Matador Resources Co. (NYSE: MTDR) revealed itself on Sept. 12 as the mystery top bidder of Permian acreage in the recent federal oil and gas lease sale in New Mexico that shattered old bidding records.
During the Bureau of Land Management (BLM) auction held Sept. 5-6, Matador said it successfully acquired 8,400 gross/net acres for about $387 million, or a weighted average cost of roughly $46,000 per net acre, in Lea and Eddy counties, N.M. Federal Abstract Co., a Santa Fe, N.M.-based company which offers a service to allow buyers to remain anonymous, made the purchases for Matador.
Matador noted the acquired leases provide an 87.5% net revenue interest (NRI) as compared to about 75% NRI on most fee leases today. As a result, the company will retain an additional 17% of the net production from each well drilled and completed on these properties.
Analysts with Capital One Securities said the favorable lease terms make the eye-catching average price Matador paid per acre more palatable.
“Matador has been upfront with its willingness to acquire additional Delaware acreage, but we're surprised to see Matador [a.k.a. Federal Abstract Co. per the BLM bidding] spend up to $95,000 per acre given its historical low entry cost in the Delaware Basin,” Capital One analysts said in a Sept. 13 research note adding that Matador’s 2017 average cost per acre was around $7,500.
“Nevertheless, attractive BLM terms of 10-year lease with a 12.5% royalty on undeveloped acreage help ease the initial sticker shock of the average price of about $46,000 per acre for properties in a solid neighborhood,” the analysts continued.
Joseph Wm. Foran, Matador’s chairman and CEO, said that each tract the company acquired was evaluated based on several characteristics including rock quality and reserves potential that resulted in the company’s ability to acquire each tract for less than the full valuation.
“Over the past several years, Matador has followed a strategy of primarily building its Delaware Basin land position on a ‘brick by brick’ basis, but we have always believed it is also important to capture unique value-creating opportunities on a select basis, like the recent BLM lease sale ... We will, of course, continue our ‘brick by brick’ strategy, which has worked well for us—and is continuing to work well for us—but we will also strive to be prepared in the future for special opportunities such as this one,” Foran said in a statement.
Matador expects the acquired federal leases to blend well with its existing properties, expanding and bolting on acreage in the Antelope Ridge asset area in Lea and establishing a foothold in the prolific Stateline area in Eddy. The acquired acreage includes about 2,800 gross/net acres in the Stateline area, 4,800 gross/net acres in the Antelope Ridge asset area, 400 gross/net acres in the Arrowhead asset area and 400 gross/net acres in the Twin Lakes asset area.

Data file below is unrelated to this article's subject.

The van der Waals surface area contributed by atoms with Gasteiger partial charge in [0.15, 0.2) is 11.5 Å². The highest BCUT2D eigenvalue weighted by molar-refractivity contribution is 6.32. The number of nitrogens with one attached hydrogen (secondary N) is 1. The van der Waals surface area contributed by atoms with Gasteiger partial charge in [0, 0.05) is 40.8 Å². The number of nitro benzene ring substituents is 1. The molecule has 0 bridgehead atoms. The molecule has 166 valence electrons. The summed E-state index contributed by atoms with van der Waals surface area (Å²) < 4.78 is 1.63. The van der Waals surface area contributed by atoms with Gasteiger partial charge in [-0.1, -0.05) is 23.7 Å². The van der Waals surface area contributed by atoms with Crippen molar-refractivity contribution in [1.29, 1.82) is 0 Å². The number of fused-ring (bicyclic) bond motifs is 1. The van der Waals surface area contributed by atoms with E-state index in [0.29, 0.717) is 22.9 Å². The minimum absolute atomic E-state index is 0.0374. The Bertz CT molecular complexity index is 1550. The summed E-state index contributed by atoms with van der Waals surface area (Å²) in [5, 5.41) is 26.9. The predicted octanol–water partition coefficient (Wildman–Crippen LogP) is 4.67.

Along the Stateline area in Eddy, Matador paid an average $78,900 per acre for a total of $248 million. The company also purchased a parcel in the northern part of the county for more reserved $3,616 per acre. In Lea, the company was generally more reserved, with one parcel purchased at $87,500 per acre and the rest about $47,600 or less. Overall, Matador's acreage in Lea averaged $20,944 for about 6,590 acres.
As a result of the acreage acquired in the BLM lease sale, Matador’s leasehold and mineral position in the Delaware Basin will total 217,400 gross (123,800 net) acres, pro forma at Aug. 1.
Although all of the acquired acreage is undeveloped, Matador said most of the acreage is also prospective for multiple geologic targets and believed to be conducive to drilling longer laterals of up to two miles or more.
Matador estimates these properties should immediately add an incremental 16.3 million barrels of oil equivalent, or 10%, in proved undeveloped reserves with a PV-10 value of about $135 million to its total proved reserves base.
Matador plans to finance the acreage acquired during the BLM lease sale using cash on hand and borrowings under its undrawn $725 million credit facility. The company said it also could fund the purchase with proceeds from the sale of its Haynesville or Eagle Ford properties.
Foran said Matador has waited and managed its balance sheet carefully over time for this “special opportunity” and, as a result, the company’s financial position and liquidity remain strong.
“Additionally, we see further opportunities for Matador to unlock additional value across this quality acreage position, including midstream opportunities and the ability to add to our growing minerals and leasehold positions,” he said.